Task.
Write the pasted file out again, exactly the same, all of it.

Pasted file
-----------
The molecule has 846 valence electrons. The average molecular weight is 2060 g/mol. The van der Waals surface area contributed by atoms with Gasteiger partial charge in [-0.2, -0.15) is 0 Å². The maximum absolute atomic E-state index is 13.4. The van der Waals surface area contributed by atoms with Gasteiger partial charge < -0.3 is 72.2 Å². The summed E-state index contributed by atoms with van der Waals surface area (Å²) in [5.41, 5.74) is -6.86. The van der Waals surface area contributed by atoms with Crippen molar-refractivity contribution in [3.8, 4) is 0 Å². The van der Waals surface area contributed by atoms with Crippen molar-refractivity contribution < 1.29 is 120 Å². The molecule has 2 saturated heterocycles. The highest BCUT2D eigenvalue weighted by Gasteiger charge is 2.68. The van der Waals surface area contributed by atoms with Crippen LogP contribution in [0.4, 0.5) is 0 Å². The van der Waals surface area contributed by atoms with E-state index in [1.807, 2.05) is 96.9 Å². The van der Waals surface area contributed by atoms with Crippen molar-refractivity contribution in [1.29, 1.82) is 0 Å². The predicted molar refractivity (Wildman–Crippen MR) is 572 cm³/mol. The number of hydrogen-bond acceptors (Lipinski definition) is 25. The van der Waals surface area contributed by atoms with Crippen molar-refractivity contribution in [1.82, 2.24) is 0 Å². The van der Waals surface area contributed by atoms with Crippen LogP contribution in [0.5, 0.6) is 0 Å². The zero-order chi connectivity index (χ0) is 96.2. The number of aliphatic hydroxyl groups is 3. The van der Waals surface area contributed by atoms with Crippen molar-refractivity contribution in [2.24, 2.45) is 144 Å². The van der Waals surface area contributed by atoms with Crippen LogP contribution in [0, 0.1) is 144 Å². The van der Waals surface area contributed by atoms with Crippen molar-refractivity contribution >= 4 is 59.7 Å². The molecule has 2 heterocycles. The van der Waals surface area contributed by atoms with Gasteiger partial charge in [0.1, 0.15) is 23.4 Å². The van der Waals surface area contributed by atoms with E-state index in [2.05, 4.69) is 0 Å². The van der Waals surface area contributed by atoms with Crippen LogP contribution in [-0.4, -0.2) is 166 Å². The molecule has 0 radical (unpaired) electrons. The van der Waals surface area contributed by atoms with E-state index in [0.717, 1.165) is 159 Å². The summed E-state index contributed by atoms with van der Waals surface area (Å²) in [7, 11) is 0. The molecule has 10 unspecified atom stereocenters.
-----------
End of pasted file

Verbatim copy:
The molecule has 846 valence electrons. The average molecular weight is 2060 g/mol. The van der Waals surface area contributed by atoms with Gasteiger partial charge in [-0.2, -0.15) is 0 Å². The maximum absolute atomic E-state index is 13.4. The van der Waals surface area contributed by atoms with Gasteiger partial charge < -0.3 is 72.2 Å². The summed E-state index contributed by atoms with van der Waals surface area (Å²) in [5.41, 5.74) is -6.86. The van der Waals surface area contributed by atoms with Crippen molar-refractivity contribution in [3.8, 4) is 0 Å². The van der Waals surface area contributed by atoms with Crippen molar-refractivity contribution < 1.29 is 120 Å². The molecule has 2 saturated heterocycles. The highest BCUT2D eigenvalue weighted by Gasteiger charge is 2.68. The van der Waals surface area contributed by atoms with Crippen LogP contribution in [0.4, 0.5) is 0 Å². The van der Waals surface area contributed by atoms with E-state index in [1.807, 2.05) is 96.9 Å². The van der Waals surface area contributed by atoms with Crippen molar-refractivity contribution in [1.29, 1.82) is 0 Å². The predicted molar refractivity (Wildman–Crippen MR) is 572 cm³/mol. The number of hydrogen-bond acceptors (Lipinski definition) is 25. The van der Waals surface area contributed by atoms with Crippen molar-refractivity contribution in [1.82, 2.24) is 0 Å². The van der Waals surface area contributed by atoms with Crippen LogP contribution in [0.5, 0.6) is 0 Å². The zero-order chi connectivity index (χ0) is 96.2. The number of aliphatic hydroxyl groups is 3. The van der Waals surface area contributed by atoms with Crippen molar-refractivity contribution in [2.24, 2.45) is 144 Å². The van der Waals surface area contributed by atoms with Crippen LogP contribution in [0, 0.1) is 144 Å². The van der Waals surface area contributed by atoms with Crippen molar-refractivity contribution >= 4 is 59.7 Å². The molecule has 2 heterocycles. The van der Waals surface area contributed by atoms with Gasteiger partial charge in [0.1, 0.15) is 23.4 Å². The van der Waals surface area contributed by atoms with E-state index in [2.05, 4.69) is 0 Å². The van der Waals surface area contributed by atoms with Crippen LogP contribution in [-0.4, -0.2) is 166 Å². The molecule has 0 radical (unpaired) electrons. The van der Waals surface area contributed by atoms with E-state index in [0.717, 1.165) is 159 Å². The summed E-state index contributed by atoms with van der Waals surface area (Å²) in [7, 11) is 0. The molecule has 10 unspecified atom stereocenters.